Tonight I’m taking a red-eye to Pittsburgh so that I can spend three days at my (doctoral) alma mater, CMU. In addition to spending time with lots of great students and faculty, my goal is to communicate a taste of the hard computer science problems we are solving (or trying to solve!) at LinkedIn. I’m giving a tech talk Tuesday afternoon, joining my colleagues for an info session Tuesday evening, and participating in the Technical Opportunities Conference (TOC) Wednesday.
Here’s a teaser for my tech talk:
You can find more details about LinkedIn’s visits to CMU and other campuses at http://studentcareers.linkedin.com/.
Hopefully some of you are attending the O’Reilly Strata Conference in New York this Thursday and Friday. If so, I encourage you to attend my panel session on “Entities, Relationships, and Semantics: the State of Structured Search“:
Structured search improves the search experience through the identification of entities and their relationships in documents and queries. This panel will explore the current state of structured and semi-structured search, as well as exploring the open problems in an area that promises to revolutionize information seeking.
The four panelists work on some of the world’s largest structured search problems, from offering users structured search on Google’s web corpus to building a computing system that defeated Jeopardy! champions in an extreme test of natural language understanding. They work on the data, tools, and research that are driving this field. They are all excellent researchers and presenters, promising to offer a informative and engaging panel discussion, for which I will act as moderator.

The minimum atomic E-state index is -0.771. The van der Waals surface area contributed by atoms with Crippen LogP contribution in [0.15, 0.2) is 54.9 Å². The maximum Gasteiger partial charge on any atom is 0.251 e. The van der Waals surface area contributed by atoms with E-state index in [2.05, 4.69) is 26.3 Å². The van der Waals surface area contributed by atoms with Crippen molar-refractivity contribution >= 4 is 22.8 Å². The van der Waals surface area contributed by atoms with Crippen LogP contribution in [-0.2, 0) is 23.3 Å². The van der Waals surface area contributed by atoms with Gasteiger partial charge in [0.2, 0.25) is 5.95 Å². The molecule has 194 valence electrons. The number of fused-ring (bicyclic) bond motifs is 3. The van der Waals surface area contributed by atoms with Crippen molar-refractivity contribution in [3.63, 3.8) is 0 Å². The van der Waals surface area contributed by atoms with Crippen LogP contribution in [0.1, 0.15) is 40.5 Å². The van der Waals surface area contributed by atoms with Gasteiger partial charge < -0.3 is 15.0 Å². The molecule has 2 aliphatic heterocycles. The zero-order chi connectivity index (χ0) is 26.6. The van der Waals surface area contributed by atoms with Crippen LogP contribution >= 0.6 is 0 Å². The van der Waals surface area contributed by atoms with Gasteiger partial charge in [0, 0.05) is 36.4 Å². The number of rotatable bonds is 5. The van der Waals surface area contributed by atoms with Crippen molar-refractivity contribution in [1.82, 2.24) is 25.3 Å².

- Andrew Hogue is a Senior Staff Engineer and Engineering Manager in the Search Quality group at Google New York. He has worked on a wide array of projects including question answering, Google Squared, sentiment analysis, local and product search, and Google Goggles. His is interested in the areas of structured data, information extraction, and machine learning, and their applications to search and search interfaces. Prior to Google, he earned a M.Eng. and B.S. in Computer Science from MIT.
- Breck Baldwin is the President of Alias-i, creators of the popular LingPipe computational linguistics toolkit. He received his Ph.D. in computer science in 1995 from the University of Pennsylvania. In the time between his thesis on coreference resolution and evaluation and founding Alias-i in 1999, Breck worked on DARPA-funded projects through the University of Pennsylvania.
- Evan Sandhaus works as the Semantic Technologist in The New York Times Research and Development Labs. He is spearheading The New York Times Linked Open Data Strategy and overseeing the release of 1.8 million documents to the computer science research community. Previously, Evan helped to put The New York Times on Google Earth, collaborated with New York University to explore new directions in News Search, and worked to bring The New York Times to Facebook.
- Wlodek Zadrozny is an IBM Researcher working on natural language applications. Most recently he worked on text sources for Watson (IBM’s Jeopardy chamption) and applying related DeepQA technology to business problems. His previous work ranged from language processing research to product development and technical planning; in particular, he lead the development of interactions systems that used speech, natural language and focused search. Wlodek Zadrozny received a Ph.D. in Mathematics, from the Polish Academy of Science.
And one more thing. Karaoke at Second on Second in the East Village on Friday night. It’s an unofficial Strata after-party, so come join us Big Data folks for some Big Fun.